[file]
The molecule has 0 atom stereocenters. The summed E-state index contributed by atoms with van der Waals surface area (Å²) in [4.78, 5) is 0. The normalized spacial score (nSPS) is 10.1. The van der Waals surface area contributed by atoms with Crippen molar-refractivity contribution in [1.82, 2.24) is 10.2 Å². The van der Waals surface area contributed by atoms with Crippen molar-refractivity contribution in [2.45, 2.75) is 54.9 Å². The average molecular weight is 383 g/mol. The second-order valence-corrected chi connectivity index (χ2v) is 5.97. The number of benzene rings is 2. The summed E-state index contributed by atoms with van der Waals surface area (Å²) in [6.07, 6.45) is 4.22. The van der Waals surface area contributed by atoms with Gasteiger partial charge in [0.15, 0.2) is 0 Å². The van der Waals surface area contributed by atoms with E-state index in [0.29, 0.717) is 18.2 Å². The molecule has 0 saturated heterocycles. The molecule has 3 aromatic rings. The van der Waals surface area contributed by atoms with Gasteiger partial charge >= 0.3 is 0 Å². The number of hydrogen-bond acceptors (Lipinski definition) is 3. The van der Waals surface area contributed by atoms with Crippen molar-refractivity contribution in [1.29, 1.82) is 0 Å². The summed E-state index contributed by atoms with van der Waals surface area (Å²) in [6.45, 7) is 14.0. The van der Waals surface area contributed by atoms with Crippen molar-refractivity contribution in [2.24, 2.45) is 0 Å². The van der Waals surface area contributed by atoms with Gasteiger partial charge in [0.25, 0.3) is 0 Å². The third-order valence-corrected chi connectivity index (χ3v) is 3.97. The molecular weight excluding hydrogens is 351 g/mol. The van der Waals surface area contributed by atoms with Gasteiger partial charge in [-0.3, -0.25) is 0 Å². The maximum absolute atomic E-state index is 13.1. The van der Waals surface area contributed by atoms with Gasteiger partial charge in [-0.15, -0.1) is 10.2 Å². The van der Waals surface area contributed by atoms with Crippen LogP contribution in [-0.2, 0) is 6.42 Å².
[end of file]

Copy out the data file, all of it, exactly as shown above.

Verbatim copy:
The molecule has 0 atom stereocenters. The summed E-state index contributed by atoms with van der Waals surface area (Å²) in [4.78, 5) is 0. The normalized spacial score (nSPS) is 10.1. The van der Waals surface area contributed by atoms with Crippen molar-refractivity contribution in [1.82, 2.24) is 10.2 Å². The van der Waals surface area contributed by atoms with Crippen molar-refractivity contribution in [2.45, 2.75) is 54.9 Å². The average molecular weight is 383 g/mol. The second-order valence-corrected chi connectivity index (χ2v) is 5.97. The number of benzene rings is 2. The summed E-state index contributed by atoms with van der Waals surface area (Å²) in [6.07, 6.45) is 4.22. The van der Waals surface area contributed by atoms with Gasteiger partial charge in [0.15, 0.2) is 0 Å². The van der Waals surface area contributed by atoms with E-state index in [0.29, 0.717) is 18.2 Å². The molecule has 0 saturated heterocycles. The molecule has 3 aromatic rings. The van der Waals surface area contributed by atoms with Gasteiger partial charge >= 0.3 is 0 Å². The number of hydrogen-bond acceptors (Lipinski definition) is 3. The van der Waals surface area contributed by atoms with Crippen molar-refractivity contribution in [1.29, 1.82) is 0 Å². The summed E-state index contributed by atoms with van der Waals surface area (Å²) in [6.45, 7) is 14.0. The van der Waals surface area contributed by atoms with Crippen molar-refractivity contribution in [2.24, 2.45) is 0 Å². The van der Waals surface area contributed by atoms with Gasteiger partial charge in [0.25, 0.3) is 0 Å². The third-order valence-corrected chi connectivity index (χ3v) is 3.97. The molecular weight excluding hydrogens is 351 g/mol. The van der Waals surface area contributed by atoms with Gasteiger partial charge in [-0.3, -0.25) is 0 Å². The maximum absolute atomic E-state index is 13.1. The van der Waals surface area contributed by atoms with Gasteiger partial charge in [-0.15, -0.1) is 10.2 Å². The van der Waals surface area contributed by atoms with Crippen LogP contribution in [-0.2, 0) is 6.42 Å².